The mother of Mary Elizabeth “Lizzie” Lowell recounted a dream she had on a Sunday night in June that seemed so shockingly real to her that she wrote about it in a letter from her East Holden, Maine, home during the summer of 1870.

That was long before the skeleton turned up in 1873 or anyone saw a need to interrogate Lizzie’s husband, James M. “Jim” Lowell.

The state’s attorney general, Harris Merrill Plaisted, called Sarah Burton’s dream “remarkable,” though it had no legal value.

To Burton, he said, it seemed “not at all a dream” when she outlined it in an August 1870 letter to a friend in Lewiston, Lydia Blethen, about two months after Lizzie vanished.

As Burton herself put it in the letter, reprinted in the Lewiston Evening Journal soon after the discovery of the body suspected to be her daughter, “it seemed as if I was in Lewiston, on a river road, and near some mills. I did not see any mills but something seemed to say: ‘There are mills here.’

“As I was on this road, all at once, I saw a wagon ahead and I said to myself: ‘That is Jim and Lizzie.’ I wondered why they were out there riding together. I seemed to keep along behind them up the road, with the river on one side, and all woods, when Jim turned off the river road into a by-road — into a pasture as it seemed to me — sort of a pasture road.


“Then I lost sight of them, when they disappeared in a thicket of pines. Then I saw Lizzie on the ground and Jim standing over her. She was pleading for her life.

“I heard her say, ‘O, don’t murder me!’ She was holding up her arm. ‘Don’t kill me! Don’t kill me!’

“Then her arm dropped down by her side. Lizzie sank down. He had his hand raised up as if to strike her.

“I tried to get to them, but a thick fog seemed between us. I could see the pines waving over. They were not large pines, but thick, and she seemed to be lying upon sidling ground.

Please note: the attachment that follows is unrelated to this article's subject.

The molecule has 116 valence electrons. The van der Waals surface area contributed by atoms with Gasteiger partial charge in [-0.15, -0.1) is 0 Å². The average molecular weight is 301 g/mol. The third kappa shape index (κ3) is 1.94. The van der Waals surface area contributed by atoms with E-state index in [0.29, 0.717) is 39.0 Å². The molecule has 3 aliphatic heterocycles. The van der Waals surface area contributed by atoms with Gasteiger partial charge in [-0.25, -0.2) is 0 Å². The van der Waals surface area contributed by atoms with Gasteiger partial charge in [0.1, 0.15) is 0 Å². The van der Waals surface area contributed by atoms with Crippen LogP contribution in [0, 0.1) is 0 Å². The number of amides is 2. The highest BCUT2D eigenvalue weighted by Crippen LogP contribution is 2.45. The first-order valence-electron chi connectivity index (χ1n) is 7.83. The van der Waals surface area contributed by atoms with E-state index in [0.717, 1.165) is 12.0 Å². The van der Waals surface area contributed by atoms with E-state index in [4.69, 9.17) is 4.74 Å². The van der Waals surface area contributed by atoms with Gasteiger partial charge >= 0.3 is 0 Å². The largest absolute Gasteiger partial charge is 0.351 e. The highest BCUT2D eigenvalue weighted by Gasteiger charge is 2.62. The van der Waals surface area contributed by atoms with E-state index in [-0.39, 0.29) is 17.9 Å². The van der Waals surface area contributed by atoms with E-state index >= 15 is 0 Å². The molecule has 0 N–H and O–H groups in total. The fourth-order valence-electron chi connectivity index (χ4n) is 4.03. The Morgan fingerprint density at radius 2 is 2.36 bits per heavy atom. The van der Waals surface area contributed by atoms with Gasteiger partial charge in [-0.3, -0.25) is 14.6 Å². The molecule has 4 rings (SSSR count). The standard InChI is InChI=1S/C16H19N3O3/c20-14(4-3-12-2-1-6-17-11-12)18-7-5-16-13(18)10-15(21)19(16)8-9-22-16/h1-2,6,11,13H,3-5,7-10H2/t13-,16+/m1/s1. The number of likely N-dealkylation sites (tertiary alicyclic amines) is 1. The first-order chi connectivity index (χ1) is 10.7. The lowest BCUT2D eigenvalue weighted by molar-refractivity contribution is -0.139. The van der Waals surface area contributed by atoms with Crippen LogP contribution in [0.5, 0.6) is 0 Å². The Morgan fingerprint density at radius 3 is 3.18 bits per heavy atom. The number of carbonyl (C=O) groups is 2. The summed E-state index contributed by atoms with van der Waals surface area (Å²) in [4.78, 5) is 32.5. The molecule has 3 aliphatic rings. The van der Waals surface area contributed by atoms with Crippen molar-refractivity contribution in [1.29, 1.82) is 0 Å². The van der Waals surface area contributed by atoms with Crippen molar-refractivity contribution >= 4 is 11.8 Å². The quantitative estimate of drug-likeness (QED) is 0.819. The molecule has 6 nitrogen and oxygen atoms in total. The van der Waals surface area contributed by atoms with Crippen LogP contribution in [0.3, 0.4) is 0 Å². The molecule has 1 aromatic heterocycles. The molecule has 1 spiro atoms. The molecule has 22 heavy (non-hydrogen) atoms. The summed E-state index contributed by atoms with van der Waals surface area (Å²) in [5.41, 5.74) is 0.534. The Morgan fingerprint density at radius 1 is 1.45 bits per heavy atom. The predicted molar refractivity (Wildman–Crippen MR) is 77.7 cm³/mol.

“I was greatly frightened by my dream — and it did not seem like a dream. I had been to bed but a little while, and the moon was bright in the room.”

Burton said there was an old saying: “Dream Sunday nights and tell it Monday morning it will surely come to pass.” So she stayed silent awhile but could not keep it out of mind.


“Nights when the wind blows it wakes me up, and I think it is the sound of the pines over Lizzie.

“I was worried more because I could not hear from them — could not get no answers to my letters” to Lizzie, she concluded.

Some old accounts of the case mistakenly point to the dream as the reason people searched for, and eventually found, the corpse in 1873. That never happened. The first mention of the 1870 letter came the day after Lowell’s body turned up.

Though the dream had no impact on the discovery of the skeleton, it likely contributed to the stir caused by the find in a spot eerily similar to what Burton imagined.

And it may have contributed to the immediate suspicion that no innocent explanation existed for Lizzie’s demise and that her husband ought to be hauled in for questioning.

It also made some wonder if Burton knew more than she was letting on.


“As prophetic dreams have not much legal value, and as the skeleton was found in the place indicated, Mrs. Burton should be forced to pass through a very incisive examination as to the source of her knowledge of the affair,” The Norfolk Virginian wrote when the Associated Press shared the tale.

The Democrat and Chronicle in Rochester, New York, said the finding of the skeleton suggested “that this Mrs. Burton, among others, ought to be investigated. She cannot be suspected, of course, of complicity in the murder of her daughter, but her dream may have been the result of some valuable facts not heretofore considered by her of any importance.”

Another odd development occurred on the Switzerland Road, where the skeleton had been found and residents had scrounged about in a vain effort to secure its missing skull.

An unnamed “spiritual medium” convinced City Marshal H.H. Richardson and a Journal reporter to go the scene with him, despite their skepticism, insisting she could find the skull.

When they arrived at the spot, the medium “began to whack around among the neighboring stumps, with grotesque manipulations of hands and arms,” claiming to fire shots of electricity all about from his fingertips.

The reporter wryly noted that he was “showing no mercy” to the ancient stumps.


“I shall find a knife and the skull will be six inches from the knife,” the medium said to a growing audience of skeptics who had showed up to watch.

As darkness started to fall, it began to rain, which the medium declared a welcome development because it would make for “a red-hot night for spirits.”

“They show poor judgment to be out in such weather as this,” someone responded.

The medium plunged into the underbrush and began scouring the area.

Richardson and the reporter must have taken off because the newspaper merely promised to let everyone know if anything came of it.

“If he finds the missing member, we shall report it,” the Journal said. “Tragedy and Comedy — Such is life!”

This is the fifth chapter of a serial that will run every Sunday for much of the year. Follow the mystery here.

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